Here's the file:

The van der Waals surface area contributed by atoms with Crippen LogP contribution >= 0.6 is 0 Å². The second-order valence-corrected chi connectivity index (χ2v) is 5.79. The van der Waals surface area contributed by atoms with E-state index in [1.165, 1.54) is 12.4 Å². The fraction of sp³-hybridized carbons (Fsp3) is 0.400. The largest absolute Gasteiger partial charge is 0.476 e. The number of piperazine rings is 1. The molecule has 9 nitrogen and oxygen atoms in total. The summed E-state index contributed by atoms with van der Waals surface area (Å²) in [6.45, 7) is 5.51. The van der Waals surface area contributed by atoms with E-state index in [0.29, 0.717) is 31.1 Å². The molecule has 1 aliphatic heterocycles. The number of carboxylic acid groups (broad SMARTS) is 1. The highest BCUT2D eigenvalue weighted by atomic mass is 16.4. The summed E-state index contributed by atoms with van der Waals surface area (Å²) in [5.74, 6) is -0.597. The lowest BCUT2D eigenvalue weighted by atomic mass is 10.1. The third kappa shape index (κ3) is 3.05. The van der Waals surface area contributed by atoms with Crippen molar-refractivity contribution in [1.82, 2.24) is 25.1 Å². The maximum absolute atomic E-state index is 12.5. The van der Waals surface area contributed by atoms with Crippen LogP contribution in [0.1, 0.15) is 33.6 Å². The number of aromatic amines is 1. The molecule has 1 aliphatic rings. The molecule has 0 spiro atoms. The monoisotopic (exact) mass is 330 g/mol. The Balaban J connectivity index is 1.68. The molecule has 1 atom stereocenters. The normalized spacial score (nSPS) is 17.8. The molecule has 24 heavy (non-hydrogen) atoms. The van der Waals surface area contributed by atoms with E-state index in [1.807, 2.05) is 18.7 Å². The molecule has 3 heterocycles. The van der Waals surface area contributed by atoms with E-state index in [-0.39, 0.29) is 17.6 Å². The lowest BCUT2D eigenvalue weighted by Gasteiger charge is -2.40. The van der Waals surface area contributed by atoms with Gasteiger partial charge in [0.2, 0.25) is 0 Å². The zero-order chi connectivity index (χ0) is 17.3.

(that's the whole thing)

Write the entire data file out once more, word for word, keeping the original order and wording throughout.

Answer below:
The van der Waals surface area contributed by atoms with Crippen LogP contribution >= 0.6 is 0 Å². The second-order valence-corrected chi connectivity index (χ2v) is 5.79. The van der Waals surface area contributed by atoms with E-state index in [1.165, 1.54) is 12.4 Å². The fraction of sp³-hybridized carbons (Fsp3) is 0.400. The largest absolute Gasteiger partial charge is 0.476 e. The number of piperazine rings is 1. The molecule has 9 nitrogen and oxygen atoms in total. The summed E-state index contributed by atoms with van der Waals surface area (Å²) in [6.45, 7) is 5.51. The van der Waals surface area contributed by atoms with E-state index in [0.29, 0.717) is 31.1 Å². The molecule has 1 aliphatic heterocycles. The number of carboxylic acid groups (broad SMARTS) is 1. The highest BCUT2D eigenvalue weighted by atomic mass is 16.4. The summed E-state index contributed by atoms with van der Waals surface area (Å²) in [5.74, 6) is -0.597. The lowest BCUT2D eigenvalue weighted by atomic mass is 10.1. The third kappa shape index (κ3) is 3.05. The van der Waals surface area contributed by atoms with Crippen molar-refractivity contribution in [1.82, 2.24) is 25.1 Å². The maximum absolute atomic E-state index is 12.5. The van der Waals surface area contributed by atoms with Crippen LogP contribution in [0.1, 0.15) is 33.6 Å². The number of aromatic amines is 1. The molecule has 1 aliphatic rings. The molecule has 0 spiro atoms. The monoisotopic (exact) mass is 330 g/mol. The Balaban J connectivity index is 1.68. The molecule has 1 atom stereocenters. The normalized spacial score (nSPS) is 17.8. The molecule has 24 heavy (non-hydrogen) atoms. The van der Waals surface area contributed by atoms with E-state index in [1.807, 2.05) is 18.7 Å². The molecule has 3 heterocycles. The van der Waals surface area contributed by atoms with E-state index in [-0.39, 0.29) is 17.6 Å². The lowest BCUT2D eigenvalue weighted by Gasteiger charge is -2.40. The van der Waals surface area contributed by atoms with Gasteiger partial charge in [0.2, 0.25) is 0 Å². The zero-order chi connectivity index (χ0) is 17.3.